Traore reflects on Hillsborough tragedy during week of its 25th anniversary

Hillsborough. A word that immediately resonates with soccer fans worldwide as one of the most tragic and regrettable moments in the sports’ long history.

April 15th, 1989, 25 years ago this week, 96 Liverpool Football Club supporters went to a match in Sheffield and lost their lives in a terrible accident, the scale of which hasn’t been since.

Sounders defender Djimi Traore spent the better part of seven seasons with the Reds on Merseyside and was with the club at the disaster’s 15th anniversary in 2004.

“When I was in Liverpool, you are aware as a player because every year there was a celebration,” said Traore. “Especially for the new players, they talk to you about the story of the event. When I was there, one of the young players from the academy, his dad was one of the victims. So yes, of course, it was very sad for the Liverpool fans. Every year we did something special for the fans because it’s a very special day.”

Traore, 34, played at Anfield from 1999-2006, making 88 appearances for the storied Premier League side. During that time he became heavily connected to the Liverpool community, one he still identifies with nearly eight year after his departure.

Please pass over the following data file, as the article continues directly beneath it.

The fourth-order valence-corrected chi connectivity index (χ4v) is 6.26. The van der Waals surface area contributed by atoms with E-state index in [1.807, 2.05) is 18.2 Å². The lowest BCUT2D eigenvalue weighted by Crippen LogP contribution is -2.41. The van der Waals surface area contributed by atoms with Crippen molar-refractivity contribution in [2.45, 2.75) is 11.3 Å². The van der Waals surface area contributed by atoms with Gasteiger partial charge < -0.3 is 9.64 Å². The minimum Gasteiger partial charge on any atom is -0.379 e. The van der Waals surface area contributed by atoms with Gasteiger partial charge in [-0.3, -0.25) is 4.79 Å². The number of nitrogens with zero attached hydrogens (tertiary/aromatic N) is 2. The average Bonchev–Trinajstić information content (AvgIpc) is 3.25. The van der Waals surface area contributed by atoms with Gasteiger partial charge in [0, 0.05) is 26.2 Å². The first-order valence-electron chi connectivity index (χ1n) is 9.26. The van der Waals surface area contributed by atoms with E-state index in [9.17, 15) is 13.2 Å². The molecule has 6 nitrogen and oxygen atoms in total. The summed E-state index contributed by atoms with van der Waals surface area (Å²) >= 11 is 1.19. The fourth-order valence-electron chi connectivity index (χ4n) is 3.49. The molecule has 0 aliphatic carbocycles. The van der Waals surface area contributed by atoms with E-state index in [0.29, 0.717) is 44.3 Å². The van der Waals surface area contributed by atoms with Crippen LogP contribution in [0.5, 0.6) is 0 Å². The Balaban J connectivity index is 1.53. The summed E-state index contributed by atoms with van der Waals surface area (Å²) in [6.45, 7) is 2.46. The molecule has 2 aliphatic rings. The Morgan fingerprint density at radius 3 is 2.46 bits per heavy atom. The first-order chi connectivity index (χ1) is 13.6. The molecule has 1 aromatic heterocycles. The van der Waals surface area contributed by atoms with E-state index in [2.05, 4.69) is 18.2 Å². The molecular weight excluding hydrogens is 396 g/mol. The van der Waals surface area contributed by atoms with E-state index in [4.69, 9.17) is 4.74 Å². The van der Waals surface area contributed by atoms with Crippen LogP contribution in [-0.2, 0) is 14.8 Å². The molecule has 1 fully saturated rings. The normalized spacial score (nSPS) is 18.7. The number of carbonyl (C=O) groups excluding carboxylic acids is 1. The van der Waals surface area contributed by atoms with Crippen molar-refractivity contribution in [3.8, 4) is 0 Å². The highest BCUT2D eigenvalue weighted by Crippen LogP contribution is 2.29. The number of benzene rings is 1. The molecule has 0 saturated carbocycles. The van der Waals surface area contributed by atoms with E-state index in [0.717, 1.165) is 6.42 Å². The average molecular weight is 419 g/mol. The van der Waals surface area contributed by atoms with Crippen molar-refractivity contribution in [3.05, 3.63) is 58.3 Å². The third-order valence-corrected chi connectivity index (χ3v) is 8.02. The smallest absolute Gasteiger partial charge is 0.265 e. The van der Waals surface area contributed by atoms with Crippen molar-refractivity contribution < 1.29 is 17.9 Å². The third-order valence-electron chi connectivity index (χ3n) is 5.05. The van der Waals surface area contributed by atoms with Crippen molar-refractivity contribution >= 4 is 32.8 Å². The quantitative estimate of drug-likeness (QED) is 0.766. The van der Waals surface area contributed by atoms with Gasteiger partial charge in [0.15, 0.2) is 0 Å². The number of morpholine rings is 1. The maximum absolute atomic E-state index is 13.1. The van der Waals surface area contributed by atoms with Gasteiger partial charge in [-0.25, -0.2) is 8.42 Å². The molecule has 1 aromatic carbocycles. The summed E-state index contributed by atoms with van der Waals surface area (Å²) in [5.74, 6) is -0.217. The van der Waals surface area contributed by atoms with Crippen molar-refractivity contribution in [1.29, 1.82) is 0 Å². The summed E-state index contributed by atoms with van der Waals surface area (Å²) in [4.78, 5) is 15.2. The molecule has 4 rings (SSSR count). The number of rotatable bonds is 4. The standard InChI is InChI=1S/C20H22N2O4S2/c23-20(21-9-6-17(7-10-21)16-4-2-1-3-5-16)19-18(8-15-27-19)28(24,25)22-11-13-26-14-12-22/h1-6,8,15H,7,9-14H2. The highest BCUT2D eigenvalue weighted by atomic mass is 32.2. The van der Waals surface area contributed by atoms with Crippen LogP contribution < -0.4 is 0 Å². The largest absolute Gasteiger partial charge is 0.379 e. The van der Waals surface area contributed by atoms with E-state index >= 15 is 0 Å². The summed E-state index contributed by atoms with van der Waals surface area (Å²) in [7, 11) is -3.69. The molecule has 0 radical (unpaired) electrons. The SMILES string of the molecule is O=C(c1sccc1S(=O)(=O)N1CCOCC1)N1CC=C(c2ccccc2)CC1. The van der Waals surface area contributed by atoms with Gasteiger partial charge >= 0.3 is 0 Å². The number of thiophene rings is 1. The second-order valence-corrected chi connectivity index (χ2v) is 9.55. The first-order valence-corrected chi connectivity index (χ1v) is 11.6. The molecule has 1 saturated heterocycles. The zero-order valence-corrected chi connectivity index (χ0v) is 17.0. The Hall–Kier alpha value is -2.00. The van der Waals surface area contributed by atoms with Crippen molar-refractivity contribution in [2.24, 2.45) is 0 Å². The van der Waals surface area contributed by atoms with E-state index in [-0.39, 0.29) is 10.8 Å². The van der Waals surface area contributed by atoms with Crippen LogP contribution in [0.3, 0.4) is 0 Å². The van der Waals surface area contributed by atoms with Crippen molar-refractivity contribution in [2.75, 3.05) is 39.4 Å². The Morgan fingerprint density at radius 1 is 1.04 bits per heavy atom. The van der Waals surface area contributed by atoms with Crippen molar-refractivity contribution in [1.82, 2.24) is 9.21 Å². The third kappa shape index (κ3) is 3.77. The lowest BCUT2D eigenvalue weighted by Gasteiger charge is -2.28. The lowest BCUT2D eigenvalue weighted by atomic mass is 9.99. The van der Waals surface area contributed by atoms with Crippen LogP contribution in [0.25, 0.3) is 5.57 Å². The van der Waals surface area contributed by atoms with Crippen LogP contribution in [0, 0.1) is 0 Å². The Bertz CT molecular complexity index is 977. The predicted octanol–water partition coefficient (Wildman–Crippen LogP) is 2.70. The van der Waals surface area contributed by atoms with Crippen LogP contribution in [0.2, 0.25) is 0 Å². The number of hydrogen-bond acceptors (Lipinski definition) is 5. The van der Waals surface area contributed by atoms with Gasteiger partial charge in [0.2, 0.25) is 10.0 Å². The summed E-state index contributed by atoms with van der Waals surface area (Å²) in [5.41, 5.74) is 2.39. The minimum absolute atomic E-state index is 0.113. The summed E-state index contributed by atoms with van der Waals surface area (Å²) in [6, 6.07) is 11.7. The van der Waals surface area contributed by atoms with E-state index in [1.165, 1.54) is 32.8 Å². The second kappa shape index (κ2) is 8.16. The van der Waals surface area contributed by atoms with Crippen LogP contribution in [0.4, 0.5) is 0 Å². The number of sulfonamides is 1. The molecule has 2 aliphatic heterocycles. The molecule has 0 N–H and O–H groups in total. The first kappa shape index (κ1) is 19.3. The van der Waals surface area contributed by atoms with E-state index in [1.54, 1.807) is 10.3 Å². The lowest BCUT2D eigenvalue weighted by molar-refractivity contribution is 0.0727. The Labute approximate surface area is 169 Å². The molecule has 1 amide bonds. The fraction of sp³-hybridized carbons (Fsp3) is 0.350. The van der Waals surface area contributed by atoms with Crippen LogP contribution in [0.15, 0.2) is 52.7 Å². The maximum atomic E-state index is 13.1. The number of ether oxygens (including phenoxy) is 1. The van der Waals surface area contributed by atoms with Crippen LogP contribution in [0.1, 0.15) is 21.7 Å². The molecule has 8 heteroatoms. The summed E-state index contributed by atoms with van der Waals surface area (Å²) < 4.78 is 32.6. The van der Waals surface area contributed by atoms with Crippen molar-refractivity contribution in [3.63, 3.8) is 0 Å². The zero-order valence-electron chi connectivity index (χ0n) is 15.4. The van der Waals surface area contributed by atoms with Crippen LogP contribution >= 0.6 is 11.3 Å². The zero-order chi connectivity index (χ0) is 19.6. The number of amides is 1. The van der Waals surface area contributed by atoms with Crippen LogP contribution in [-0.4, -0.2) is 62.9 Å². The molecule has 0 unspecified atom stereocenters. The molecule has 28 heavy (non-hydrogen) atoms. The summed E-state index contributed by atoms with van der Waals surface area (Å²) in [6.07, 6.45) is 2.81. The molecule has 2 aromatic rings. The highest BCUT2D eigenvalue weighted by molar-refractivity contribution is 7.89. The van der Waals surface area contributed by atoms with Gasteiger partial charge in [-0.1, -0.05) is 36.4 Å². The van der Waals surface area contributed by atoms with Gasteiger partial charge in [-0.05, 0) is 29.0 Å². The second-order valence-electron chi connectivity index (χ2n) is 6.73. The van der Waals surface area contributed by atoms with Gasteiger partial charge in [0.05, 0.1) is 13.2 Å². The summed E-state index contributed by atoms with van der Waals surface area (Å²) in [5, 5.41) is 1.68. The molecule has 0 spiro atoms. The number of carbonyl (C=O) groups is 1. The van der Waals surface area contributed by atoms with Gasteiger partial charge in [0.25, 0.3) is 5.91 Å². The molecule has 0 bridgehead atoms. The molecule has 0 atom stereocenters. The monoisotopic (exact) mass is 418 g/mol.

Looking back on his years in England, the Malian defender said he often spoke with his teammates about the massive impact of the tragedy, and how the perspective of things has changed dramatically in the years since.

“In my time, players like Steven Gerrard or Jamie Carragher always talked about how we didn’t know the true story, nobody knows who’s responsible about that sad day,” he said. “I remember one day I tried to buy one of the newspapers and Gerrard said to me, ‘Oh no, you can’t buy that one because they made it seem like the fans’ fault.

To be honest, I think you need to be there to feel the atmosphere and how sad it is. Every year, you can see players with tears because everyone is close to the families and know a lot about them.”

Despite the recent findings about that day in Sheffield, Traore knows that the message from the club to everyone that was impacted by it will never change.

“We never forget those people [that lost their lives],” Traore said vehemently. “When you are part of the Liverpool family, no one will ever forget you. Very sad story but in the end, we will never forget them.”

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